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1 Joseph Henchman, Constitutional Questions Surrounding the Health Care Law's Individual Mandate: Beyond Congress's Power to Tax 1 (2012)

handle is hein.taxfoundation/taxfaamf0001 and id is 1 raw text is: Constitutional Questions Surrounding the
Health Care Law's Individual Mandate:
Beyond Congress's Power to Tax
By Joseph Henchman
Vice President, Legal & State Projects
Tax Foundation
Hearing Before the Committee on Ways & Means, Health Subcommittee,
U.S. House of Representatives
March 29, 2012
Mr. Chairman, Mr. Ranking Member, and members of the Committee:
Thank you for the opportunity to speak with you today about the Tax Foundation's perspective on
whether the health care law's individual mandate is within Congress's power to lay and collect Taxes,
granted by Article I, Section 8 of the Constitution. Since our founding in 1937, the Tax Foundation
has advanced the ideas of simpler, more sensible tax policy with reliable research and principled
analysis of tax issues at all levels of government.
As you know, the federal government is a government of limited and defined powers, so for the
health care law's individual mandate to be valid, some grant of power in the Constitution must be
found to sustain it. While the government and most of the other briefs in the case focus on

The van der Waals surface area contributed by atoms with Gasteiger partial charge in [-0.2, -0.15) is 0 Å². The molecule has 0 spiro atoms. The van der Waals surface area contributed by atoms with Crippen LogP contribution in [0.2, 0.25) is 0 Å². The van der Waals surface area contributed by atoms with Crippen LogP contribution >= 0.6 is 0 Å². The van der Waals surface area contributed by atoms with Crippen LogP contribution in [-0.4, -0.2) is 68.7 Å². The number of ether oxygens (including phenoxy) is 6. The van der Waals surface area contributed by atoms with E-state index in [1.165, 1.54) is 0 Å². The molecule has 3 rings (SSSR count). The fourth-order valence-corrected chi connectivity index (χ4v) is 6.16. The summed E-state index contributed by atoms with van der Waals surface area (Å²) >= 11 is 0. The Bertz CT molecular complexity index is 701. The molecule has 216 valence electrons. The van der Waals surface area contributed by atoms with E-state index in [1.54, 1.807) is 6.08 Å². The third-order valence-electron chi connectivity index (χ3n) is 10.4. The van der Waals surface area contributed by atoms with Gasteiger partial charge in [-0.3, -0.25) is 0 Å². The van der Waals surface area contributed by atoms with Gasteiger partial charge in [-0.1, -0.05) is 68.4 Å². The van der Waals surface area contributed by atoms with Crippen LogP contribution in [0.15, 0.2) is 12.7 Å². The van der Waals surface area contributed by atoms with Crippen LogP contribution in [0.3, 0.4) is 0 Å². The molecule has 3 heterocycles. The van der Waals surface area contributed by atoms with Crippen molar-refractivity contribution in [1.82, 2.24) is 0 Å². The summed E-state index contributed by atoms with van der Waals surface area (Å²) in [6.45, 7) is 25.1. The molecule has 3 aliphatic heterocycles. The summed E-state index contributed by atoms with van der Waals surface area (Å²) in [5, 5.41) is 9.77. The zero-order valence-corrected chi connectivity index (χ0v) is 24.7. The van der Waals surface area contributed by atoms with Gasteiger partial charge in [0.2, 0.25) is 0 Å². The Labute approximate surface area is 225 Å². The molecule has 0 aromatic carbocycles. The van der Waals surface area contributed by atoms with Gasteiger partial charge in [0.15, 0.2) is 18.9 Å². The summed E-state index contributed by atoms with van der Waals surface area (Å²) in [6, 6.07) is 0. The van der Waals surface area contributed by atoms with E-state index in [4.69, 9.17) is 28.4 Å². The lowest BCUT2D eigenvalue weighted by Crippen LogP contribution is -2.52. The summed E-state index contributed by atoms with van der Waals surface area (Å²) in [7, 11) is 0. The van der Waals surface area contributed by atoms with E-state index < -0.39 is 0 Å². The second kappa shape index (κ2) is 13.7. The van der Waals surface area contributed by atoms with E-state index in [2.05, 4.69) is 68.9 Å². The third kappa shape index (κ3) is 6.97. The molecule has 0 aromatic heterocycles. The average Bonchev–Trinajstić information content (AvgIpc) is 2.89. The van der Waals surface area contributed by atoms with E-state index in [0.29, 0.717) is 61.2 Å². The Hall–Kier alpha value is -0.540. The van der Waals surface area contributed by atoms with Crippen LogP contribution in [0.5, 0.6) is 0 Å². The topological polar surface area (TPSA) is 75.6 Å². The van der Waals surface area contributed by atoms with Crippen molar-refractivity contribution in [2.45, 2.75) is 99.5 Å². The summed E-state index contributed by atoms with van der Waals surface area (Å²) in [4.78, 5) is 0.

Congress's power to regulate interstate commerce as the most relevant provision, the government has
secondarily relied on Congress's power to tax. We authored our brief in the case to refute the
government's mischaracterization of the individual mandate as a tax, to explain why the definition
they propose is unworkable, and to warn that an adverse ruling on this point jeopardizes important
taxpayer protections and well-defined case law in nearly every state.
A Tax is an Exaction Imposed for the Primary Purpose of Raising Revenue for
Government Spending
I want to take a brief moment to explain why this is so important. While some may equate a tax as
any government action that results in costs, monetary or non-monetary, the general public and the
courts have been careful to distinguish between different forms of government-collected exactions.
Long-standing American suspicion of taxes, which dates from colonial times, has led to numerous
federal and state restrictions specific only to taxes, such as the federal Anti-Injunction Act, tax
supermajority requirements in 16 states, tax uniformity requirements in nearly every state, and voter

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